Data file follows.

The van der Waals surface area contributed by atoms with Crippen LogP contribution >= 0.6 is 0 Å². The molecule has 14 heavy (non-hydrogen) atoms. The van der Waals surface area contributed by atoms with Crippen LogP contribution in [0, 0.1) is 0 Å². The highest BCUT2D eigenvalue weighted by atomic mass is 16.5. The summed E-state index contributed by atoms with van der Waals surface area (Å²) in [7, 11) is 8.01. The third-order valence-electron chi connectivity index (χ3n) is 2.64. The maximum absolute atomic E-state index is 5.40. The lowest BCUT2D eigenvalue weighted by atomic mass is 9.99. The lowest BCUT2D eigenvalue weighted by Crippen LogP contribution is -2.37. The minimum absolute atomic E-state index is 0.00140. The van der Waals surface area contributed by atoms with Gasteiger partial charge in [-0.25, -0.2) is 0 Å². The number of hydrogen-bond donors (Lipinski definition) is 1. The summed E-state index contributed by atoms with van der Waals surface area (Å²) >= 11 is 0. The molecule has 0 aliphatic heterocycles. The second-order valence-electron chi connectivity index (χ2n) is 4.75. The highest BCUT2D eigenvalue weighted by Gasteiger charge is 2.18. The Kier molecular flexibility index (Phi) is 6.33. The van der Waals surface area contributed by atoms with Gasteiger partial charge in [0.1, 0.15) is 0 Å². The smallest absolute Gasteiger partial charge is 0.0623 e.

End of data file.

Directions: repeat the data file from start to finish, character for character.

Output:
The van der Waals surface area contributed by atoms with Crippen LogP contribution >= 0.6 is 0 Å². The molecule has 14 heavy (non-hydrogen) atoms. The van der Waals surface area contributed by atoms with Crippen LogP contribution in [0, 0.1) is 0 Å². The highest BCUT2D eigenvalue weighted by atomic mass is 16.5. The summed E-state index contributed by atoms with van der Waals surface area (Å²) in [7, 11) is 8.01. The third-order valence-electron chi connectivity index (χ3n) is 2.64. The maximum absolute atomic E-state index is 5.40. The lowest BCUT2D eigenvalue weighted by atomic mass is 9.99. The lowest BCUT2D eigenvalue weighted by Crippen LogP contribution is -2.37. The minimum absolute atomic E-state index is 0.00140. The van der Waals surface area contributed by atoms with Gasteiger partial charge in [-0.25, -0.2) is 0 Å². The number of hydrogen-bond donors (Lipinski definition) is 1. The summed E-state index contributed by atoms with van der Waals surface area (Å²) >= 11 is 0. The molecule has 0 aliphatic heterocycles. The second-order valence-electron chi connectivity index (χ2n) is 4.75. The highest BCUT2D eigenvalue weighted by Gasteiger charge is 2.18. The Kier molecular flexibility index (Phi) is 6.33. The van der Waals surface area contributed by atoms with Gasteiger partial charge in [0.1, 0.15) is 0 Å². The smallest absolute Gasteiger partial charge is 0.0623 e.